Galoo Ltd and Others v Bright Grahame Murray

JurisdictionEngland & Wales
JudgeLord Justice Evans,Lord Justice Waite,Lord Justice Glidewell,LORD JUSTICE GLIDEWELL
Judgment Date21 December 1994
Judgment citation (vLex)[1993] EWCA Civ J1221-2
Docket Number93/0797
CourtCourt of Appeal (Civil Division)
Date21 December 1994
(1) Galoo Limited (In Liquidation)
(2) Gamine Limited
(3) Hillsdown Holdings Plc
Plaintiffs
and
Bright Grahame Murray (A Firm)
Defendant and
Kpmg Peat Marwick (A Firm)
Third Parties

[1993] EWCA Civ J1221-2

Before: Lord Justice Glidewell Lord Justice Evans and Lord Justice Waite

93/0797

IN THE SUPREME COURT OF JUDICATURE

COURT OF APPEAL (CIVIL DIVISION)

ON APPEAL FROM THE HIGH COURT OF JUSTICE

MR H BENNETT, QC and MR J ACTON DAVIS (instructed by Messrs Biddle & Co, London EC2V 7BU) appeared on behalf of the Plaintiffs.

MR I HUNTER, QC and MR G DUNNING (instructed by Squire & Co, London EC1V 4JL) appeared on behalf of the Defendant.

1

Court of Appeal

2

Constitution: Lord Justice Glidewell

Lord Justice Evans Lord Justice Waite Lord Justice Glidewell
3

The first Plaintiff, Galoo Limited, (Galoo) which is now in liquidation, (Galoo) formerly traded in animal health products. The second Plaintiff, Gamine Limited, (Gamine) owned all the shares in Galoo. Both the first and second Plaintiffs have changed their names. Galoo was formerly Peter Hand (GB) Limited, and Gamine was Peter Hand Holdings Limited.

4

The Defendants, Bright Grahame Murray (BGM) are a firm of Chartered Accountants. From 1981 until 1991 they were the auditors of the accounts of Galoo, and from 1984 until 1991 of the accounts of Gamine.

5

In 1987 the third Plaintiff, Hillsdown Holdings Plc (Hillsdown) purchased 51 per cent of the shares in Gamine from the holders of those shares. Between March 1987 and January 1993 Hillsdown made loans to Galoo and Gamine which amounted in total to over £30m. In May 1991 Hillsdown purchased a further 44.3 per cent of the shares in Gamine.

6

By a Specially Indorsed Writ issued on 6 October 1992, the Plaintiffs claim that the audited accounts of Galoo and Gamine for the years 1985 to 1989 and the draft audited accounts for the year 1990 contained substantial inaccuracies, that in auditing the accounts without discovering or reporting such inaccuracies BGM were negligent and in breach of duties owed in contract and tort to Galoo and Gamine and in tort to Hillsdown, and that as a result the Plaintiffs have all suffered loss and damage.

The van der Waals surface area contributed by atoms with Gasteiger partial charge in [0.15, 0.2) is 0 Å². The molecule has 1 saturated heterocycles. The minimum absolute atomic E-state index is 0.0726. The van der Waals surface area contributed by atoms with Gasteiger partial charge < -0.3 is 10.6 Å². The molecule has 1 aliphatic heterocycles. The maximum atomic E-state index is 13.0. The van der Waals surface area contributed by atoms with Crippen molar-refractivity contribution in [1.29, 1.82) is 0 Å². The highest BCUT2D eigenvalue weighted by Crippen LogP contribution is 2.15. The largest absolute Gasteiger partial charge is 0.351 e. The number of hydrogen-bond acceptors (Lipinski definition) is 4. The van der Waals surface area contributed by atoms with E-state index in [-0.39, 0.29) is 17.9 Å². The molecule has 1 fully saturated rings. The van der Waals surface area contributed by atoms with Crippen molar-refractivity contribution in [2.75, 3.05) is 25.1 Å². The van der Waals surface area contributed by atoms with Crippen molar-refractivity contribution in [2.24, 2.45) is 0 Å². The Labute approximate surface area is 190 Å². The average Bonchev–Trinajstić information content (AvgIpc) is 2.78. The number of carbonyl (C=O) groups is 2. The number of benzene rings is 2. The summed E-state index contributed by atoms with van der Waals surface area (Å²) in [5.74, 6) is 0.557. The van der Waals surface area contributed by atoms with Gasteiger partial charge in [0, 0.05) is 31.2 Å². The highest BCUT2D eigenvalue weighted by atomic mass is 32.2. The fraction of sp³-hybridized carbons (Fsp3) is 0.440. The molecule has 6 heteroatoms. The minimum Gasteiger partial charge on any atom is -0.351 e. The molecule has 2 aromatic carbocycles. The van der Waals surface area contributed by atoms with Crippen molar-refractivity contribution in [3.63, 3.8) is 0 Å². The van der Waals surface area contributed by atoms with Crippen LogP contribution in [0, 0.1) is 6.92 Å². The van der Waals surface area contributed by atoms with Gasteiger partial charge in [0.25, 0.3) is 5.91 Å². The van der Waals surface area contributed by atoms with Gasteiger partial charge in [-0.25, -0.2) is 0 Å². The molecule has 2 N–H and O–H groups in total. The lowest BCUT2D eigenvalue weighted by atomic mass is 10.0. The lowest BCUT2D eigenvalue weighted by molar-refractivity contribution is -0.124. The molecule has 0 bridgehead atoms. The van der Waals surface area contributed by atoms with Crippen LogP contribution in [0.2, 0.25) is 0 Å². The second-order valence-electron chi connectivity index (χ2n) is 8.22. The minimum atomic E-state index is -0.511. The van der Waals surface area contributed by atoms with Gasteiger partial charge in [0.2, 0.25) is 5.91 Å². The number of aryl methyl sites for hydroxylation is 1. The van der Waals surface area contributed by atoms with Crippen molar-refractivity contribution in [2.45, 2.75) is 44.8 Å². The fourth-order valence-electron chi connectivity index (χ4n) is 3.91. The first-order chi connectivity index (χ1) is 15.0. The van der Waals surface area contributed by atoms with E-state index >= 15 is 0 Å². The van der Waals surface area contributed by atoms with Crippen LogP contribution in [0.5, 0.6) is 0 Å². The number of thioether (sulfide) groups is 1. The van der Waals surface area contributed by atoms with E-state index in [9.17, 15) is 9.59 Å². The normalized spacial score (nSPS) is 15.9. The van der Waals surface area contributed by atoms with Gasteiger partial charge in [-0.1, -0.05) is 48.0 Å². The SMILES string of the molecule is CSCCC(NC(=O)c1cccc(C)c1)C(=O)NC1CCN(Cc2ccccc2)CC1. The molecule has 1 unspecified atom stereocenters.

7

BGM applied to strike out the Statement of Claim indorsed on the Writ on the ground that it disclosed no reasonable cause of action. We have not been supplied with a copy of the application but it seems that it was made under RSC order 18 rule 19(1)(a) and under the inherent jurisdiction of the court.

8

The application was heard by Mr Ronald Walker QC, who gave judgment on 17 May 1993. He ordered:

9

i)that the claims of the first and second Plaintiffs should be struck out and that the action by them should be dismissed pursuant to order 18 rule 19 of the RSC and/or the inherent jurisdiction of the court.

10

ii)that part of the third Plaintiff's claims should be struck out, as indicated in his judgment, and that the third Plaintiff should amend its Statement of Claim so as to reflect the decision and to pursue only that part of the claim not struck out.

11

The Deputy Judge granted leave to all the Plaintiffs to appeal against his order, and for the Defendants to cross-appeal against his refusal to strike out the whole of the claims of the third Plaintiffs.

12

The Plaintiffs now appeal against the decision to strike out, and the Defendants cross-appeal against the decision not to strike out part of the claim by Hillsdown.

13

The nature of these proceedings

14

Although the application was more widely framed, in this appeal it has properly been treated as an application under order 18, rule 19(1)(a) only (with one exception to which I shall refer later). On such an application, no evidence is admissible by virtue of order 18, rule 19(2). I therefore do not understand why the papers before the Judge, and before this court, included and include a number of affidavits. As the Deputy Judge correctly said,

"For the purposes of the applications, all the allegations in the Statement of Claim must be assumed to be true."

15